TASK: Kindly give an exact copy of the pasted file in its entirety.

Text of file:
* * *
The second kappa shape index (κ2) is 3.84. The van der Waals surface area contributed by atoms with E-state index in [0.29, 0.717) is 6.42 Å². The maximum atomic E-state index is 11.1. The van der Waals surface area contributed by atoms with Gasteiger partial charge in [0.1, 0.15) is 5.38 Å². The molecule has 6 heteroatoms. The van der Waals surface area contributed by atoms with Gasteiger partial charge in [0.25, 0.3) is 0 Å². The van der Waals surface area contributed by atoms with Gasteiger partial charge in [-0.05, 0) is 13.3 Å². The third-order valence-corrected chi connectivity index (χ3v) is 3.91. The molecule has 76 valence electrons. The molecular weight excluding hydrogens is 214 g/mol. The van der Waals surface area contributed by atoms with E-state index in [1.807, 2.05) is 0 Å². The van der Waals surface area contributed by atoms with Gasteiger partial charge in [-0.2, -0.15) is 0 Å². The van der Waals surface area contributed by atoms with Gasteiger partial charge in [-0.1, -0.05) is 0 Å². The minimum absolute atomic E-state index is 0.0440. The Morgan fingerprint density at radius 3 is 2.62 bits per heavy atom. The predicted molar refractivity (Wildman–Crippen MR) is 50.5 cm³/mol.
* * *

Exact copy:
The second kappa shape index (κ2) is 3.84. The van der Waals surface area contributed by atoms with E-state index in [0.29, 0.717) is 6.42 Å². The maximum atomic E-state index is 11.1. The van der Waals surface area contributed by atoms with Gasteiger partial charge in [0.1, 0.15) is 5.38 Å². The molecule has 6 heteroatoms. The van der Waals surface area contributed by atoms with Gasteiger partial charge in [0.25, 0.3) is 0 Å². The van der Waals surface area contributed by atoms with Gasteiger partial charge in [-0.05, 0) is 13.3 Å². The third-order valence-corrected chi connectivity index (χ3v) is 3.91. The molecule has 76 valence electrons. The molecular weight excluding hydrogens is 214 g/mol. The van der Waals surface area contributed by atoms with E-state index in [1.807, 2.05) is 0 Å². The van der Waals surface area contributed by atoms with Gasteiger partial charge in [-0.2, -0.15) is 0 Å². The van der Waals surface area contributed by atoms with Gasteiger partial charge in [-0.1, -0.05) is 0 Å². The minimum absolute atomic E-state index is 0.0440. The Morgan fingerprint density at radius 3 is 2.62 bits per heavy atom. The predicted molar refractivity (Wildman–Crippen MR) is 50.5 cm³/mol.